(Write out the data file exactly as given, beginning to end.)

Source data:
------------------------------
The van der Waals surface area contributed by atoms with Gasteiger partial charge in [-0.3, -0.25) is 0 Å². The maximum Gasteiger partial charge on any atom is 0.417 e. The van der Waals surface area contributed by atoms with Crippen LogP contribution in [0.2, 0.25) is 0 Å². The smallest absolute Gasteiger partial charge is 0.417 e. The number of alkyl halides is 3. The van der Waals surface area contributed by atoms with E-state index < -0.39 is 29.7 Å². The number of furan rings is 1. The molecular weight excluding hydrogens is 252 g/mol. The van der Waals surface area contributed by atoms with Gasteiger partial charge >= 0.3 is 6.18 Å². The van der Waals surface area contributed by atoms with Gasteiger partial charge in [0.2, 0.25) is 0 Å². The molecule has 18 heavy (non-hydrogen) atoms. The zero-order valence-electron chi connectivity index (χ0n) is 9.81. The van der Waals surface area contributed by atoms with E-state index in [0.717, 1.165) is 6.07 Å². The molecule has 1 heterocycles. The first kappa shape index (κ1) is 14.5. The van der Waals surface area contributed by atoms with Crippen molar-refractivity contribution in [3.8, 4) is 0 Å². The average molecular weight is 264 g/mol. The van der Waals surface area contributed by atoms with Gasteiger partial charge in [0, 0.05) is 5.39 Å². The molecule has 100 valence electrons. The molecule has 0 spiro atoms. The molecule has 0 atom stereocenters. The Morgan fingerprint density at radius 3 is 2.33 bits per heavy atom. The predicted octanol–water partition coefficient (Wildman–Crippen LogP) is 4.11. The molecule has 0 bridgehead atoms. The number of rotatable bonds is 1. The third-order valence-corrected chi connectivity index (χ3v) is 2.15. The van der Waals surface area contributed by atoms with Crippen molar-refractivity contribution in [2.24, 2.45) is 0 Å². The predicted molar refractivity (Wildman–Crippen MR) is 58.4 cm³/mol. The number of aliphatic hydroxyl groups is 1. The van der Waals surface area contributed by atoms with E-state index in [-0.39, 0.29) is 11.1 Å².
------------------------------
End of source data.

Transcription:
The van der Waals surface area contributed by atoms with Gasteiger partial charge in [-0.3, -0.25) is 0 Å². The maximum Gasteiger partial charge on any atom is 0.417 e. The van der Waals surface area contributed by atoms with Crippen LogP contribution in [0.2, 0.25) is 0 Å². The smallest absolute Gasteiger partial charge is 0.417 e. The number of alkyl halides is 3. The van der Waals surface area contributed by atoms with E-state index < -0.39 is 29.7 Å². The number of furan rings is 1. The molecular weight excluding hydrogens is 252 g/mol. The van der Waals surface area contributed by atoms with Gasteiger partial charge >= 0.3 is 6.18 Å². The van der Waals surface area contributed by atoms with Gasteiger partial charge in [0.2, 0.25) is 0 Å². The molecule has 18 heavy (non-hydrogen) atoms. The zero-order valence-electron chi connectivity index (χ0n) is 9.81. The van der Waals surface area contributed by atoms with E-state index in [0.717, 1.165) is 6.07 Å². The molecule has 1 heterocycles. The first kappa shape index (κ1) is 14.5. The van der Waals surface area contributed by atoms with Crippen molar-refractivity contribution in [3.8, 4) is 0 Å². The average molecular weight is 264 g/mol. The van der Waals surface area contributed by atoms with Gasteiger partial charge in [0, 0.05) is 5.39 Å². The molecule has 100 valence electrons. The molecule has 0 spiro atoms. The molecule has 0 atom stereocenters. The Morgan fingerprint density at radius 3 is 2.33 bits per heavy atom. The predicted octanol–water partition coefficient (Wildman–Crippen LogP) is 4.11. The molecule has 0 bridgehead atoms. The number of rotatable bonds is 1. The third-order valence-corrected chi connectivity index (χ3v) is 2.15. The van der Waals surface area contributed by atoms with Crippen molar-refractivity contribution in [2.24, 2.45) is 0 Å². The predicted molar refractivity (Wildman–Crippen MR) is 58.4 cm³/mol. The number of aliphatic hydroxyl groups is 1. The van der Waals surface area contributed by atoms with E-state index in [-0.39, 0.29) is 11.1 Å².